Where there’s a gain in convenience, there can be a loss in privacy, if we’re not mindful about how we use apps in social media. Here’s info on that.
By Anne Collier
Some people think of it as the dark side of using social media: potential oversharing. Things can indeed get dark, if we get so fixated on the darkness that we can’t see or learn about the alternatives. Better to get informed and act on that information! Mashable does a great job of showing how oversharing can happen using different kinds of applications in Facebook – e.g., what songs you’re listened to, recipes you’ve tried, FB profiles you’ve visited, where you go running (offline!), and what your plans are this coming weekend.
Facebook users can certainly opt out of apps altogether but, “should you choose not to share with apps at all, they are [all] taken away from you,” Mashable reports, and I’ll add that you can lose some Facebook functionality in the process (more on the latter in a minute). “If you want to use some [apps] but limit their functionality, you have to carefully customize your privacy settings in order to ensure your information is used appropriately. With the Open Graph, which can push any information to your Facebook page without explicit permission each time, [customizing your app settings] becomes more of an imperative,” Mashable adds. [About that “Open Graph”: FB introduced it a couple of years as a platform that “allows sites and apps to share information about users in order to tailor offers, features and services to each one’s interests and tastes,” Mashable explained back then.]
Gain something, lose something
As for losing functionality, here’s what Facebook says happens when you totally opt out of apps: “You may lose all existing Platform information and settings you’ve saved and friends won’t be able to interact with you using any apps or websites, and this cannot be recovered.” So customizing may be a better way to go for many Facebook users. “Does it have to be this hard?” some may ask. Well, yes, for now, if you choose to be a Facebook user and do that typical social-media practice of sharing interests with your contacts in FB.
If you don’t opt out of apps entirely, go here (when logged in) to see a full list of apps you’ve adopted on Facebook, then you can edit your privacy settings app by app. [It’s easy to forget because, authorizing an app is usually part of some interaction with some person or content, not usually a discrete action in its own right, so it’s good to check every now and then.]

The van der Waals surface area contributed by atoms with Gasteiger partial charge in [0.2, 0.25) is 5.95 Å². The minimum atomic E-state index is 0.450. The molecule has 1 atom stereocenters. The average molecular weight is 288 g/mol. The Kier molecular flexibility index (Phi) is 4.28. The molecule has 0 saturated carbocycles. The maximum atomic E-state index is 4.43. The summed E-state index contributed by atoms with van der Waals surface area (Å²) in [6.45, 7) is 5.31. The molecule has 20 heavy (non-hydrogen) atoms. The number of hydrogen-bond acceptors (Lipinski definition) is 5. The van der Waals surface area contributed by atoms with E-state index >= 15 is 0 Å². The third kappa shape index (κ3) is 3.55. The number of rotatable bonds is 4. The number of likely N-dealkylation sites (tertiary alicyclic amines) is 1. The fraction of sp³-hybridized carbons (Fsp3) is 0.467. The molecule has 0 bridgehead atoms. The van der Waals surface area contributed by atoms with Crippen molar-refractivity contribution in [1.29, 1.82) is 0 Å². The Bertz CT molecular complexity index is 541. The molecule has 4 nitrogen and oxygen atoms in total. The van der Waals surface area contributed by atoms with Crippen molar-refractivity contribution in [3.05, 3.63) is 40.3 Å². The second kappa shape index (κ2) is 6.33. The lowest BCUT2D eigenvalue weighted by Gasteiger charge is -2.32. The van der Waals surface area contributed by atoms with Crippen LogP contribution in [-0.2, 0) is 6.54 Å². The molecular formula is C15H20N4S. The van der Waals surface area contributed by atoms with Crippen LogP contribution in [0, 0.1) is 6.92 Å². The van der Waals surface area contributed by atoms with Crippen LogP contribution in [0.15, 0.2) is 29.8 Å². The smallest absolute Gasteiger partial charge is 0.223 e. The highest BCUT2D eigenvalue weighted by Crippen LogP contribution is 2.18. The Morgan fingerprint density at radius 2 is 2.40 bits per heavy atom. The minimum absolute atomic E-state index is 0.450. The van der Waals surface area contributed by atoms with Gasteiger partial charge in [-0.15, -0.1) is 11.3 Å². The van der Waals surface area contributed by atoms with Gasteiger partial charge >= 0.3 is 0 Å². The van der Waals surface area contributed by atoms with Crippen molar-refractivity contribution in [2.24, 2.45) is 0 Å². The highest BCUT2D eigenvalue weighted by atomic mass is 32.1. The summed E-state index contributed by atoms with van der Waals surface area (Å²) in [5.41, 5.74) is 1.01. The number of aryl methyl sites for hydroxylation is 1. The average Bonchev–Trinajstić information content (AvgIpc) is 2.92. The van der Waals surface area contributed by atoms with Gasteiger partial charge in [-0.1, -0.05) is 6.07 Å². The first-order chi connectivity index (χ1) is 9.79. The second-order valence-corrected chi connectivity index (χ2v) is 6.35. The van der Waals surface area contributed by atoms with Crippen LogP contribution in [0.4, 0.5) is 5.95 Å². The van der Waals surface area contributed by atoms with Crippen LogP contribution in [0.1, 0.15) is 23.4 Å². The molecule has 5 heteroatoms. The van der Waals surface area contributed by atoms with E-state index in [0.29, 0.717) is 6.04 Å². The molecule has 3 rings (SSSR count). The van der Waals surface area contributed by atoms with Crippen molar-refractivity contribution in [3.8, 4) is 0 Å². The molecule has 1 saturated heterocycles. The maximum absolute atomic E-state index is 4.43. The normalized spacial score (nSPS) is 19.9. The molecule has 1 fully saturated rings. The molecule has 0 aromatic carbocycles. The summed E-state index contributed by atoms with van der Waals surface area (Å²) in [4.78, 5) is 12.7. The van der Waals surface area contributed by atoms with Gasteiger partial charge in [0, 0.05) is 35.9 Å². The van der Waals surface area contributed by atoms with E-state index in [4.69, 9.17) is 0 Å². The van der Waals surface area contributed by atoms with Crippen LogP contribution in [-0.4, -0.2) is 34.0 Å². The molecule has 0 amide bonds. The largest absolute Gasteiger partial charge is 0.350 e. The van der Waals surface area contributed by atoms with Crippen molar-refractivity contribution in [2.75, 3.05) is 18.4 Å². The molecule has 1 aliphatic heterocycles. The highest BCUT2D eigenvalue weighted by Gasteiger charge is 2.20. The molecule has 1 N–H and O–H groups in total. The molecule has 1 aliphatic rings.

‘Auto-sharing’ your info
Meanwhile, the Washington Post reports that Facebook just started supporting 60 new auto-sharing apps, among them Ticketmaster, Foodily (for recipe-swapping foodies), and TripAdvisor. What that means is, when you use these apps, they automatically share info about that usage with your friends – on your timeline (the feature formerly known as “profile”) and their news feeds. For example, if you use Spotify the music app (an early auto-sharing partner of FB’s), the “news” that you listened to a song appears on your timeline and in news feeds. You don’t have to put that info into you status update window manually (whew!–such trouble that was!). But you can stop it from doing that any time by going to your app list and editing what Spotify can do. [Here’s Facebook’s blog post about the new auto-sharing apps.]
* More on app-related privacy and security at our parents’ guides to Facebook (2012 edition to be available late this week at FBparents.org) and Google+ (now at PlusParents.org).
* In “How Much Should People Worry About the Loss of Online Privacy?” the Wall Street Journal recently hosted a discussion about online privacy among four people who’ve looked at it closely: danah boyd, senior researcher at Microsoft Research New England; Stewart Baker, who the Journals says describes in his book “Skating on Stilts” his battles with privacy advocates during his tenure at the U.S. Department of Homeland Security; professor Jeff Jarvis at CUNY Graduate School of Journalism, author of Public Parts; and Christopher Soghoian, fellow at the Open Society Institute and creator of “the first browser software – called TACO – that blocked online tracking.”
* “A new book & fresh look at online privacy” from educators John Seely Brown and Douglas Thomas at the University of Southern California
* To go in-depth into “Kids, Privacy, Free Speech, and the Internet” as well as regulation’s role, see policy analyst Adam Thierer’s paper of that title.
* A thorough, well-reported update on Facebook privacy at USATODAY
* Coverage of recent Facebook privacy news here: “Facebook’s agreement with the FTC: What it means for users” and “Facebook passes Irish privacy commissioner’s test”
* My own definitions of anti- and pro-social media companies in “Anti-social media companies will be obsolete”